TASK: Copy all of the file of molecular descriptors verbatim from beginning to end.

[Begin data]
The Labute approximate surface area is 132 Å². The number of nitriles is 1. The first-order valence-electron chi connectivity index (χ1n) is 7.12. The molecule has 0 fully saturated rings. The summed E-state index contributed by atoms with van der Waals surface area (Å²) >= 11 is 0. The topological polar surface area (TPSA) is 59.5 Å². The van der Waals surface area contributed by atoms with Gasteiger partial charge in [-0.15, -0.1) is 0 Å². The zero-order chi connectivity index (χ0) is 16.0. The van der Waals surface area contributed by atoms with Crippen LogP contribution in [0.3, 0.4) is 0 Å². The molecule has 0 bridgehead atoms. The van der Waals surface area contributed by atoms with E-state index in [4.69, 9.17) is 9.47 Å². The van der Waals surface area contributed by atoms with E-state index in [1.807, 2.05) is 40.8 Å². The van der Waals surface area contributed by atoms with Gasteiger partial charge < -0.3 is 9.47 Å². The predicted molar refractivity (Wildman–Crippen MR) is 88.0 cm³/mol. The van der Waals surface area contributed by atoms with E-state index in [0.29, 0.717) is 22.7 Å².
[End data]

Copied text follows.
The Labute approximate surface area is 132 Å². The number of nitriles is 1. The first-order valence-electron chi connectivity index (χ1n) is 7.12. The molecule has 0 fully saturated rings. The summed E-state index contributed by atoms with van der Waals surface area (Å²) >= 11 is 0. The topological polar surface area (TPSA) is 59.5 Å². The van der Waals surface area contributed by atoms with Gasteiger partial charge in [-0.15, -0.1) is 0 Å². The zero-order chi connectivity index (χ0) is 16.0. The van der Waals surface area contributed by atoms with Crippen LogP contribution in [0.3, 0.4) is 0 Å². The molecule has 0 bridgehead atoms. The van der Waals surface area contributed by atoms with E-state index in [4.69, 9.17) is 9.47 Å². The van der Waals surface area contributed by atoms with E-state index in [1.807, 2.05) is 40.8 Å². The van der Waals surface area contributed by atoms with Gasteiger partial charge < -0.3 is 9.47 Å². The predicted molar refractivity (Wildman–Crippen MR) is 88.0 cm³/mol. The van der Waals surface area contributed by atoms with E-state index in [0.29, 0.717) is 22.7 Å².